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United States Department of Agriculture

Agricultural Research Service

Research Project: SOIL AND CROP MANAGEMENT SYSTEMS TO SUSTAIN AGRICULTURAL PRODUCTION AND ENVIRONMENTAL QUALITY IN THE NORTHERN GREAT PLAINS

Location: Soil Management Research

Title: Using Lysimeters to Evaluate the Relative Mobility and Plant Uptake of Four Herbicides in a Rye Production System

Authors
item Sakaliene, Ona - LITHUANIAN INST. OF AG
item Papiernik, Sharon
item Koskinen, William
item Kavoliunaite, Irena - LITHUANIAN INST. OF AG
item Brazenaitei, Janina - VILNIUS UNIV.

Submitted to: Journal of Agricultural and Food Chemistry
Publication Type: Peer Reviewed Journal
Publication Acceptance Date: December 18, 2008
Publication Date: February 5, 2009
Repository URL: http://hdl.handle.net/10113/30306
Citation: Sakaliene, O., Papiernik, S.K., Koskinen, W.C., Kavoliunaite, I., Brazenaitei, J. 2009. Using Lysimeters to Evaluate the Relative Mobility and Plant Uptake of Four Herbicides in a Rye Production System. Journal of Agricultural and Food Chemistry. 57:1975-1981.

Interpretive Summary: Pesticides applied to soil can be taken up by plants and can contaminate water resources if they move downward (leach) to groundwater or run off the soil to surface water. When evaluating pesticide management practices, it is important to know how pesticides move after they are applied. Lysimeters are designed to isolate a portion of soil, restrict lateral movement of soil water into and out of the lysimeter, and provide a way to collect water that percolates through the soil. Lysimeters have been used worldwide to assess the transport and plant uptake of chemicals under relevant moisture regimes and crop production practices. We used field lysimeters to evaluate the leaching and plant uptake of the herbicides pendimethalin, clopyralid, mecoprop (MCPP), and dicamba following fall and spring application to soil cropped to winter rye. In most fall and spring trials, herbicide loss was less than 3% of the amount applied. None of the herbicides was detected in rye grain or straw at concentrations that exceed current EU or US tolerances. The results of these experiments suggest that under typical climatic conditions, current use of the herbicides pendimethalin, mecoprop, clopyralid, and dicamba in rye production is not expected to result in unacceptably high concentrations of these herbicides in groundwater or in rye grain or straw. Growers, crop consultants, extension personnel, and others can use these results to plan effective and safe herbicide application strategies. These results will also be useful to federal and state regulatory agencies and pesticide manufacturers when evaluating pesticide labeling requirements and application restrictions.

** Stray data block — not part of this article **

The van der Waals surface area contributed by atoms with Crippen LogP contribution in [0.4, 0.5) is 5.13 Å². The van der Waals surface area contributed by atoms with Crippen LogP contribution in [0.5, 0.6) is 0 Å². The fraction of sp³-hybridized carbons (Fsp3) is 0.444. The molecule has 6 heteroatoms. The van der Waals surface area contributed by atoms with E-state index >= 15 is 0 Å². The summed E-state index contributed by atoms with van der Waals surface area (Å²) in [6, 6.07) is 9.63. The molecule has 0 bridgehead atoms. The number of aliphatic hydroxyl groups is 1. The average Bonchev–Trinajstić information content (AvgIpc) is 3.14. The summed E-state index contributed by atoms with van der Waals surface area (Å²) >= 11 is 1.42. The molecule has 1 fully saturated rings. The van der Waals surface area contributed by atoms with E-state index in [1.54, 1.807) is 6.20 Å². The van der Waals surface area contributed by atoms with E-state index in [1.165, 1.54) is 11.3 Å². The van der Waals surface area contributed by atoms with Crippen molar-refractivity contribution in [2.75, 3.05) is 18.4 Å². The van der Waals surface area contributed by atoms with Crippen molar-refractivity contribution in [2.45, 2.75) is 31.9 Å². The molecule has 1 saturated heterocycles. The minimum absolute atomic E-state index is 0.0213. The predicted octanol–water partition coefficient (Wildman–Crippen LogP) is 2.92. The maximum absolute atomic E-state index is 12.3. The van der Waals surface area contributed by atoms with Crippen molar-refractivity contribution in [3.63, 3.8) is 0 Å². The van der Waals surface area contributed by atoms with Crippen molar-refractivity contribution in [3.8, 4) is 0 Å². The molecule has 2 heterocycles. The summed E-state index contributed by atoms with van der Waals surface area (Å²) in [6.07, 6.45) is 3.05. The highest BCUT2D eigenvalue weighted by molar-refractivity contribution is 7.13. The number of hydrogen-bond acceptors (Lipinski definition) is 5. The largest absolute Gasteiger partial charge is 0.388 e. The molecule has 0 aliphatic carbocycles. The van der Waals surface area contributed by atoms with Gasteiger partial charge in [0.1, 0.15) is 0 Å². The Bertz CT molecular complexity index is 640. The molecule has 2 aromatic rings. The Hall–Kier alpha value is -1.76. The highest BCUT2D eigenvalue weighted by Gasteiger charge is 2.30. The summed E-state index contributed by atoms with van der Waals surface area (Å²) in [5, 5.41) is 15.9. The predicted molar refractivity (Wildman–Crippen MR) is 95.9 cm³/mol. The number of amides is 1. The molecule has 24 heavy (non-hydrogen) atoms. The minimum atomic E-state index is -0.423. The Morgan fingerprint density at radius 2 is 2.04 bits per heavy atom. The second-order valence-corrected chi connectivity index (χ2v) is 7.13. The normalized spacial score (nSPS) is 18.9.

Technical Abstract: Information regarding pesticide mobility is critical for the evaluation of pesticide management practices. Lysimeters have been used worldwide to assess the transport and plant uptake of solutes under relevant moisture regimes and crop production practices. We used field lysimeters to evaluate the leaching and plant uptake of the herbicides pendimethalin, clopyralid, mecoprop (MCPP), and dicamba following fall and spring application to soil cropped to winter rye. In most fall and spring trials, mass loss of herbicide was <3% of the amount applied. Based on this 6-year experiment, it appears that clopyralid is the most mobile of the tested herbicides in this soil, followed by dicamba, mecoprop, and pendimethalin. None of the herbicides was present in rye grain or straw at concentrations that exceed current EU or US tolerances. Based on these results, it appears that there are multiple herbicide use strategies that would be acceptable for winter rye production.

Last Modified: 8/27/2014
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